32 Progress Monitoring Progress monitoring is a scientifically based practice that is used to assess students’ academic performance and evaluate the effectiveness of instruction and instructional interventions. Generally, Title I, Title III, and CEIS funds may be used to fund progress monitoring (but not universal screening) if the progress monitoring is used to determine the response to an intervention that is supportable with Title I, Title III, or CEIS funds. As defined for this presentation, progress monitoring is the fourth component of RTI and is used to make instructional decisions based on a student’s response to research-based interventions. Progress monitoring is a critical component of RTI because it allows a comparison between a student’s performance and his or her learning goals. Progress is measured by comparing expected and actual rates of learning. Progress monitoring occurs frequently during the course of an intervention to determine if the student is responding to the intervention. Progress monitoring is an allowable use of Title I, Title III and CEIS funds when it is used to determine the response to an intervention that is supportable with these funds.

33 RTI and IDEA Funding (not CEIS)
A special education teacher fully funded by IDEA (non-CEIS) funds who is providing special education to students with disabilities may include one or more “at-risk” students in this group. E.g. – if a replacement reading program, such as Wilson, is being taught to special education students in a pull-out period, Tier 3 RTI students could participate for a limited period of time, provided this arrangement does not exceed the Policy 2419 per period caseload and does not displace any special education student from IEP services

34 RTI and IDEA Funding (not CEIS)
The special education teacher or related services personnel fully-funded by IDEA cannot be scheduled to provide special education services part of the day and other duties (e.g., interventions for students without disabilities) during another part of the day. IDEA funds may not be used for universal screening (conducted for all students) for RTI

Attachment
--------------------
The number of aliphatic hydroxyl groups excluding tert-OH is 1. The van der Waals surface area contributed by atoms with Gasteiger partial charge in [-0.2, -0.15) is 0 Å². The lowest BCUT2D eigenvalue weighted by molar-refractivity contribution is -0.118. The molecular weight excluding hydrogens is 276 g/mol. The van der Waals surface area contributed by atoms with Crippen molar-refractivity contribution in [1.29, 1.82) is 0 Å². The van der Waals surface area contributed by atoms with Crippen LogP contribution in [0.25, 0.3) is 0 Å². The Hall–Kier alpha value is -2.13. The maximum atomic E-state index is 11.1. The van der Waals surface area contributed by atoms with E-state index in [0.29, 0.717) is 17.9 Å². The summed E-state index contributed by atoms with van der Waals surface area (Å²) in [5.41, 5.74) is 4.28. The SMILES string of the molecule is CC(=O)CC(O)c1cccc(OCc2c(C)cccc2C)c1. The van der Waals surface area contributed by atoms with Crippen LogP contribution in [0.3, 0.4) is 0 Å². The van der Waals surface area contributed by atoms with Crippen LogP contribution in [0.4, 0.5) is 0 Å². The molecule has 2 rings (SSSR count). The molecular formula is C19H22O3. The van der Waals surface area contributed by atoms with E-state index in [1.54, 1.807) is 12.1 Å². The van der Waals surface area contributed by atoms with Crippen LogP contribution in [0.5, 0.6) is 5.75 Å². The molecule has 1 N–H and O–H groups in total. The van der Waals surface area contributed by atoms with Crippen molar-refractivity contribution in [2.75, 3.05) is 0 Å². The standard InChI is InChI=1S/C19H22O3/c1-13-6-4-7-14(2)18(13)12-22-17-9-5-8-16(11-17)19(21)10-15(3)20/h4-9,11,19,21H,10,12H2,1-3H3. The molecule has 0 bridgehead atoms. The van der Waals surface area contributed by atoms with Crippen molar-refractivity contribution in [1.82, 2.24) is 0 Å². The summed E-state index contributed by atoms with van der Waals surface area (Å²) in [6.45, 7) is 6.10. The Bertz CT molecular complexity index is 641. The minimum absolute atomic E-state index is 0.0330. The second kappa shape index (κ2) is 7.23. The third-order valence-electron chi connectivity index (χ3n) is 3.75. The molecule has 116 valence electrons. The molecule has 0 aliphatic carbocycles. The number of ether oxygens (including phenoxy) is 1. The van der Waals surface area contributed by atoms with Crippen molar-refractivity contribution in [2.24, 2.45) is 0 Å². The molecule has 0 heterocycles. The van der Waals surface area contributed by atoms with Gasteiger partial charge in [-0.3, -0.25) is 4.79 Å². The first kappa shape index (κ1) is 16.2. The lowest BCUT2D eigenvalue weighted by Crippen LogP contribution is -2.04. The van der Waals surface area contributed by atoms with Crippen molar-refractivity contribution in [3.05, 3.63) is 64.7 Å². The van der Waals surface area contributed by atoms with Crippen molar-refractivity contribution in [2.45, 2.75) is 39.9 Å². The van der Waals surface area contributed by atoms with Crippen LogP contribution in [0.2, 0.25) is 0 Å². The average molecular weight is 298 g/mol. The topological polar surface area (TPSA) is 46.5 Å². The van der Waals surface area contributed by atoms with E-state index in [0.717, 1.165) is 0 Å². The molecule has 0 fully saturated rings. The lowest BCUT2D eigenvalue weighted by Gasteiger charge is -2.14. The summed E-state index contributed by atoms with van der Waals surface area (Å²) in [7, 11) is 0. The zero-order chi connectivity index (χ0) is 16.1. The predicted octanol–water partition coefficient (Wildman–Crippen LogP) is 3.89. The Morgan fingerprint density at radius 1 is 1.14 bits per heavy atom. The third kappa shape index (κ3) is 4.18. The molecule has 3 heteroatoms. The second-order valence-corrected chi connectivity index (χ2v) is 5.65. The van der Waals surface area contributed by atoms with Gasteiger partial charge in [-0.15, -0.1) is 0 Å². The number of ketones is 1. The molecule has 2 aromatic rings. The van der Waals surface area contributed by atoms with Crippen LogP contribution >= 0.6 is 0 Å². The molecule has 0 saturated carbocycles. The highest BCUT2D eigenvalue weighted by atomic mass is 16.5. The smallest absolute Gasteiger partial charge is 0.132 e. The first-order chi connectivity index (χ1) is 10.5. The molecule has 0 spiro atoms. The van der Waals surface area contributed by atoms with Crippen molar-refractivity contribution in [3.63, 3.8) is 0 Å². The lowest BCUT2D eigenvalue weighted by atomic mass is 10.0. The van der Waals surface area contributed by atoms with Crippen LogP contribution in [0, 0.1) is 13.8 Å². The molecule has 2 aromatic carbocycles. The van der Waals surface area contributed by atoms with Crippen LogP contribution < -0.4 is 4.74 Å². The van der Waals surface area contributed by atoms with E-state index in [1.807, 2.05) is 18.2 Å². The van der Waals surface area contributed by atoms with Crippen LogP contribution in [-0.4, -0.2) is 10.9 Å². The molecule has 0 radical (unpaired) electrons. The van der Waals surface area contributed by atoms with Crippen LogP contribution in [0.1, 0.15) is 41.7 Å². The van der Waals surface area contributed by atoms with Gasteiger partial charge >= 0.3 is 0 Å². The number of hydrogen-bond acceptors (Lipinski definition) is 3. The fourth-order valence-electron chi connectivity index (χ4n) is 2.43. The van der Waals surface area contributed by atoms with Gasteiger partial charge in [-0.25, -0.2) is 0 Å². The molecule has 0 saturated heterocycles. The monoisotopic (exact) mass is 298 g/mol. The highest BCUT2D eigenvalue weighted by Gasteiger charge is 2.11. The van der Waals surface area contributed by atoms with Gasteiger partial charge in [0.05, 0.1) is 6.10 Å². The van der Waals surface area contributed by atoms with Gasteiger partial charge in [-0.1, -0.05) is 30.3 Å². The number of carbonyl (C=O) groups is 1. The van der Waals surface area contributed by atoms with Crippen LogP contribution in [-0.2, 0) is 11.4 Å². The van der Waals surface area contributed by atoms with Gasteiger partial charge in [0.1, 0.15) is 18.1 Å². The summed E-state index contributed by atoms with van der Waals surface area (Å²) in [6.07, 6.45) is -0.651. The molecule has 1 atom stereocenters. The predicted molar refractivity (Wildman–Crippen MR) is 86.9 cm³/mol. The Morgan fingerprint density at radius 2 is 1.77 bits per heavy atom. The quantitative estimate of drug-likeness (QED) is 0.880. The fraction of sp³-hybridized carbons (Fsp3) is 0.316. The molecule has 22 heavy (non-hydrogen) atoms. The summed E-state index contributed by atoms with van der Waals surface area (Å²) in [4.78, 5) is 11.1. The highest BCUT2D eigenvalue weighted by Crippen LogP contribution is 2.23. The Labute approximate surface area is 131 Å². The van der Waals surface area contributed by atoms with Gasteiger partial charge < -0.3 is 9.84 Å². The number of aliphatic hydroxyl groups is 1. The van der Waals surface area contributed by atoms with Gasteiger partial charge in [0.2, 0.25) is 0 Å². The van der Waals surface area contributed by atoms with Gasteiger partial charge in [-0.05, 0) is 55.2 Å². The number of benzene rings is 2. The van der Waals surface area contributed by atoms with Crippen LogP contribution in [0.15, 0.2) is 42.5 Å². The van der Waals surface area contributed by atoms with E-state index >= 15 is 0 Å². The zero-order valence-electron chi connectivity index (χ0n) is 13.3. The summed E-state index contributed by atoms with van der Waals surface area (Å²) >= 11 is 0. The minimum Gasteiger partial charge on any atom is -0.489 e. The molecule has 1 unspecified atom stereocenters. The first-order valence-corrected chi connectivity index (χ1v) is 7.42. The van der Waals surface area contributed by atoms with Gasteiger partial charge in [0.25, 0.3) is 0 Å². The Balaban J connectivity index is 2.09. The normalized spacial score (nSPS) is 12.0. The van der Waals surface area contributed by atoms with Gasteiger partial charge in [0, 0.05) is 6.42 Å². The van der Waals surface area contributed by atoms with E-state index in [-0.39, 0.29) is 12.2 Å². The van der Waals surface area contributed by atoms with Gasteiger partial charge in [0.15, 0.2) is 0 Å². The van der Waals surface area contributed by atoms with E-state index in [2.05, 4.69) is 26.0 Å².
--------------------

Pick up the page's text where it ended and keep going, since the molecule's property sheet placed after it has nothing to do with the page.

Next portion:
35 High Cost/High Acuity Funds

36 Division of Instructional & Student Services
High Cost Fund For the purpose of assisting districts in addressing the needs of high need students with disabilities, each State has the option to reserve for each fiscal year 10% of the amount it reserves for State-level activities. Each State must: develop and make available a high cost plan consult with districts develop a funding mechanism and schedule for fund distribution WV includes state high acuity funds in this plan Another option that has been provided to States is the opportunity to use a maximum amount of its discretionary monies to establish a fund to support counties with “high need students”. In accordance with this requirement, States choosing to exercise this option must develop a plan, that includes a definition of a high need student based upon input from LEAs and develop a funding mechanism and schedule of distribution., WV has developed such a plan, has disseminated it across the state and the memo and corresponding application are on the OSE website Division of Instructional & Student Services

37 High Cost Fund Stakeholder involvement
Definition: Individual application for an eligible SWD who: is 3-21 years of age has a current IEP lives within the LEA requesting funds or receives special education and related services within the LEA cost is equal to or greater than $45,000 per year